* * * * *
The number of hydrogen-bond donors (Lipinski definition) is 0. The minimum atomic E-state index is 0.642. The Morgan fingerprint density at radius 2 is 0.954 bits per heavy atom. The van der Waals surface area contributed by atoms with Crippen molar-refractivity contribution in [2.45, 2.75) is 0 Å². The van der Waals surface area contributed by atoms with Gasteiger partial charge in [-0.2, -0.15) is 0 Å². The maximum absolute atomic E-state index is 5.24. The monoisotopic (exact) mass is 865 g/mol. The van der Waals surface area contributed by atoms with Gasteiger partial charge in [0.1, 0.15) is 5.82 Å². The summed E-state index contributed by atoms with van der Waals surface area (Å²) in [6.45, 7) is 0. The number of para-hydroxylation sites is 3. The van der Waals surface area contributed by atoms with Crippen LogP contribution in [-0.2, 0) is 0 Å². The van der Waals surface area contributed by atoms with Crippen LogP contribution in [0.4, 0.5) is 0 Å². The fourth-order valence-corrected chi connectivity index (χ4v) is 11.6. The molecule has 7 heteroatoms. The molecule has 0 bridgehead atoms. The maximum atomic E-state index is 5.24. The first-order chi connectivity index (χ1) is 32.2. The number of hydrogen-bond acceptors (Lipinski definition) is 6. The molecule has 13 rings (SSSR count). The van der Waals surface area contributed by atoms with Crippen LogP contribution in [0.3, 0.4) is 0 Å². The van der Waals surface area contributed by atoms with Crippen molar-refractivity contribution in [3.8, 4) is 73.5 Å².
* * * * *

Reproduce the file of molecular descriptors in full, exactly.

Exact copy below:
The number of hydrogen-bond donors (Lipinski definition) is 0. The minimum atomic E-state index is 0.642. The Morgan fingerprint density at radius 2 is 0.954 bits per heavy atom. The van der Waals surface area contributed by atoms with Crippen molar-refractivity contribution in [2.45, 2.75) is 0 Å². The van der Waals surface area contributed by atoms with Gasteiger partial charge in [-0.2, -0.15) is 0 Å². The maximum absolute atomic E-state index is 5.24. The monoisotopic (exact) mass is 865 g/mol. The van der Waals surface area contributed by atoms with Gasteiger partial charge in [0.1, 0.15) is 5.82 Å². The summed E-state index contributed by atoms with van der Waals surface area (Å²) in [6.45, 7) is 0. The number of para-hydroxylation sites is 3. The van der Waals surface area contributed by atoms with Crippen LogP contribution in [-0.2, 0) is 0 Å². The van der Waals surface area contributed by atoms with Crippen LogP contribution in [0.4, 0.5) is 0 Å². The fourth-order valence-corrected chi connectivity index (χ4v) is 11.6. The molecule has 7 heteroatoms. The molecule has 0 bridgehead atoms. The maximum atomic E-state index is 5.24. The first-order chi connectivity index (χ1) is 32.2. The number of hydrogen-bond acceptors (Lipinski definition) is 6. The molecule has 13 rings (SSSR count). The van der Waals surface area contributed by atoms with Crippen LogP contribution in [0.3, 0.4) is 0 Å². The van der Waals surface area contributed by atoms with Crippen molar-refractivity contribution in [3.8, 4) is 73.5 Å².